Atlanta native, Eliot Bronson, is set to release his newest album, James, this August with a riveting sound that slaps a rhythm and drowns some folky guitar licks with the smooth whine of a harmonica. As you make your way through the 8-track memoir of sound, Bronson takes you on ride of passion, emotion, and thoughtful stories. Recalling his childhood memories in an old brownstone community where tradition was about working hard despite the tension of getting away from the emotional draw of relationships and experiences that both inspired his music and flamed his passion to get out.
Starting with a catchy, Americana, upbeat tune, the album kicks off with “Breakdown in G Major”, and you will find yourself wondering if you are listening to a new Bob Dylan song when the lyrics fit with perfect harmony right as the harmonica starts to wail. “Good Enough” takes a turn with its impassioned question, “is good enough good enough for me?” You can hear the past in his poetic words as he talks about the last moments of a relationship as that final decision of what really is good enough is exposed to listeners. As the next tracks peaks, you can hear a change in tone as it transitions to a bright, but metaphorical call to action: “Been carrying more than my share, circling roads that go nowhere. I’m gonna get ready for the mountain.”
“The Mountain” is an esoteric and emotional song of preparation for something more—but Bronson does not tell us what. He only provides this excerpt, “There aren’t a lot of layers to lyrics these days. It’s just what you see on the page. So when you don’t write that way, you get, ‘What are you hiding?’” We’d like to know what you’re hiding too, James. It’s a flawless transition into “Stranger” a heartfelt and slow melody about being locked in secret rooms and wanting to love you like a stranger, but the upbeat sounds leave you tapping your foot as you sing along.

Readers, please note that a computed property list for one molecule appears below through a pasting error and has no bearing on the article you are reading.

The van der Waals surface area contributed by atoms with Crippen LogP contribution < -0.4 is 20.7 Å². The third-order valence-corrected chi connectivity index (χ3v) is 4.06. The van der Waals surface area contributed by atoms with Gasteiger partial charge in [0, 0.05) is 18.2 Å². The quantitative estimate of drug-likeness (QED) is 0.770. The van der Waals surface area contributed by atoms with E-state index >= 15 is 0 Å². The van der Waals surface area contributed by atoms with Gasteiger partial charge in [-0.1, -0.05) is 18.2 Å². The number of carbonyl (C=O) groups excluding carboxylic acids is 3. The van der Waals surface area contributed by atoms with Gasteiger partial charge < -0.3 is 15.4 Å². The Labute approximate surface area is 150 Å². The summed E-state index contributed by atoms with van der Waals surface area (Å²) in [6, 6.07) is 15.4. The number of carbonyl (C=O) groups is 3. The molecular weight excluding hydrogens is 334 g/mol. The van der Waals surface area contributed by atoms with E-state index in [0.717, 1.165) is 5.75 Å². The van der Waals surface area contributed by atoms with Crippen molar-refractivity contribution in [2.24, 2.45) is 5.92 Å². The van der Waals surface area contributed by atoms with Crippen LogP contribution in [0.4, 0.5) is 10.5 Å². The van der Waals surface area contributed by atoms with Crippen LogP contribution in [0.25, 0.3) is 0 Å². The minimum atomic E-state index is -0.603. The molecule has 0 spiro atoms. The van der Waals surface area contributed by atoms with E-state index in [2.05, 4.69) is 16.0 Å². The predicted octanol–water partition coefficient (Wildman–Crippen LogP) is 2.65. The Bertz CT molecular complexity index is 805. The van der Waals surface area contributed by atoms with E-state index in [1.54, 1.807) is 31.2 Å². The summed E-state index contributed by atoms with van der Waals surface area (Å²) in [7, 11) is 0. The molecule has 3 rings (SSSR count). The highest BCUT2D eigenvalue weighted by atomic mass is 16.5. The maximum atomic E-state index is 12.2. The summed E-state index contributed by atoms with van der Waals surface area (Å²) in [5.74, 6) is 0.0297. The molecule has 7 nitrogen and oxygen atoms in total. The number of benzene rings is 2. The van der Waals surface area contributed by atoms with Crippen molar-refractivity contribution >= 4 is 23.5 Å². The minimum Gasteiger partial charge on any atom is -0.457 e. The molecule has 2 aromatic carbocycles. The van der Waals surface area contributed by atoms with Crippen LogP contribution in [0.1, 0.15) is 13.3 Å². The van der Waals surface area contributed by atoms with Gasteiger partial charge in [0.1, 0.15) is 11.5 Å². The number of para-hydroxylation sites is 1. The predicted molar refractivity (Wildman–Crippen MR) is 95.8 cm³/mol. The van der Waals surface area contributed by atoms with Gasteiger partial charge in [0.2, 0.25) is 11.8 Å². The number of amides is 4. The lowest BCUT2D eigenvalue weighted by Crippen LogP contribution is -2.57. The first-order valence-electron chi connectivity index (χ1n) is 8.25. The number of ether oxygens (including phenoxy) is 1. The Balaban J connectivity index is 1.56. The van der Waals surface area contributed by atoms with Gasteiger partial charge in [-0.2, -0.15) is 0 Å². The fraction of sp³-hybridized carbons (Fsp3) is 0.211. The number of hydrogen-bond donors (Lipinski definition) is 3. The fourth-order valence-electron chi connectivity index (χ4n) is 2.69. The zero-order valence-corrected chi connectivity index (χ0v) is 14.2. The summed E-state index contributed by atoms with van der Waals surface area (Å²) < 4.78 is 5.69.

After an emotional run through the last 3 songs, Bronson cranks the heat back up in “Rough Ride”, speaking artistically about the political divide in America in specific reference to Freddie Cray’s injustice with the Boston PD in April 2015. While it is an optimistic and rhythmic message, it’s a powerful statement of the impact music has a message to the world. “How can you tell a story almost journalistically with great emotional impact and yet not come off heavy-handed?’ I wanted to see if I could do it. Now I’m glad I did,” says Bronson.
“Hard Times” follows the political message and compliments both the musicality and emotional sentiment in a powerful progression into the final tracks “Rollin Down a Line” and “Mercy” which thumps the rhythm before ending in a solemn cry for “Mercy” in the final track: “Will you come for me when I need you?” he sings.
Bronson’s new album is packed with great picking, beautiful and honest lyrics, and a foot stomping, knee slapping harp that will leave you wanting more.
For more information visit: www.eliotbronson.com
Review by Ashley Reed email@example.com